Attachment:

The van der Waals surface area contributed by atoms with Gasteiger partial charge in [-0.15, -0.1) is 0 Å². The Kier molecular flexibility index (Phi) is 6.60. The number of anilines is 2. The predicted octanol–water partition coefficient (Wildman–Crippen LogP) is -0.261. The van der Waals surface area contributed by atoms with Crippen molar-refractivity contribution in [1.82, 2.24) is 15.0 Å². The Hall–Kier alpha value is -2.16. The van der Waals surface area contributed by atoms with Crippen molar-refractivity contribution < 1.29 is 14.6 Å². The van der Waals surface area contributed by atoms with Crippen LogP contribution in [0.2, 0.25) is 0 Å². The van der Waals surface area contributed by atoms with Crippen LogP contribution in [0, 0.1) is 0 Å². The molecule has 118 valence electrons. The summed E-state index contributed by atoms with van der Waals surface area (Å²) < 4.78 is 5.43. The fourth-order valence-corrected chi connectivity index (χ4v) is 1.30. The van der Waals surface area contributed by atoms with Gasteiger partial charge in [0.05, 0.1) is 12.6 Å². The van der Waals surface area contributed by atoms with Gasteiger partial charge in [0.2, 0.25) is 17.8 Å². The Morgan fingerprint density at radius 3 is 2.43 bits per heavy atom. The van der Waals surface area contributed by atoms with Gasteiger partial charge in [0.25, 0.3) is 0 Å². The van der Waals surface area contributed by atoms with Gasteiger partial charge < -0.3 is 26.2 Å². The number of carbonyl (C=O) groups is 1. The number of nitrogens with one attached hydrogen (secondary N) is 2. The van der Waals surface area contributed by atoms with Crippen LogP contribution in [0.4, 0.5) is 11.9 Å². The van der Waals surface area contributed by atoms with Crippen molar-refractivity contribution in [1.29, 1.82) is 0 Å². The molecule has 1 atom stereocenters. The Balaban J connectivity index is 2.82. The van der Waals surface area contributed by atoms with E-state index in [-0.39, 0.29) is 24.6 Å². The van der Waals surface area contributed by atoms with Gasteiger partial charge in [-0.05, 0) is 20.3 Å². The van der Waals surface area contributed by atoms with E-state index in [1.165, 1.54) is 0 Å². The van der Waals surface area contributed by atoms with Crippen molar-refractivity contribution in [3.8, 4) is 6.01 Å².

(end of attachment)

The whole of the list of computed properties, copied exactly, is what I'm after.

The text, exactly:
The van der Waals surface area contributed by atoms with Gasteiger partial charge in [-0.15, -0.1) is 0 Å². The Kier molecular flexibility index (Phi) is 6.60. The number of anilines is 2. The predicted octanol–water partition coefficient (Wildman–Crippen LogP) is -0.261. The van der Waals surface area contributed by atoms with Crippen molar-refractivity contribution in [1.82, 2.24) is 15.0 Å². The Hall–Kier alpha value is -2.16. The van der Waals surface area contributed by atoms with Crippen molar-refractivity contribution < 1.29 is 14.6 Å². The van der Waals surface area contributed by atoms with Crippen LogP contribution in [0.2, 0.25) is 0 Å². The van der Waals surface area contributed by atoms with Crippen LogP contribution in [0, 0.1) is 0 Å². The molecule has 118 valence electrons. The summed E-state index contributed by atoms with van der Waals surface area (Å²) < 4.78 is 5.43. The fourth-order valence-corrected chi connectivity index (χ4v) is 1.30. The van der Waals surface area contributed by atoms with Gasteiger partial charge in [0.05, 0.1) is 12.6 Å². The van der Waals surface area contributed by atoms with Gasteiger partial charge in [0.2, 0.25) is 17.8 Å². The Morgan fingerprint density at radius 3 is 2.43 bits per heavy atom. The van der Waals surface area contributed by atoms with Gasteiger partial charge in [0.25, 0.3) is 0 Å². The van der Waals surface area contributed by atoms with Gasteiger partial charge < -0.3 is 26.2 Å². The number of carbonyl (C=O) groups is 1. The number of nitrogens with one attached hydrogen (secondary N) is 2. The van der Waals surface area contributed by atoms with Crippen LogP contribution in [0.4, 0.5) is 11.9 Å². The van der Waals surface area contributed by atoms with Crippen molar-refractivity contribution in [1.29, 1.82) is 0 Å². The molecule has 1 atom stereocenters. The Balaban J connectivity index is 2.82. The van der Waals surface area contributed by atoms with E-state index in [-0.39, 0.29) is 24.6 Å². The van der Waals surface area contributed by atoms with Gasteiger partial charge in [-0.05, 0) is 20.3 Å². The van der Waals surface area contributed by atoms with E-state index in [1.165, 1.54) is 0 Å². The van der Waals surface area contributed by atoms with Crippen molar-refractivity contribution in [3.8, 4) is 6.01 Å².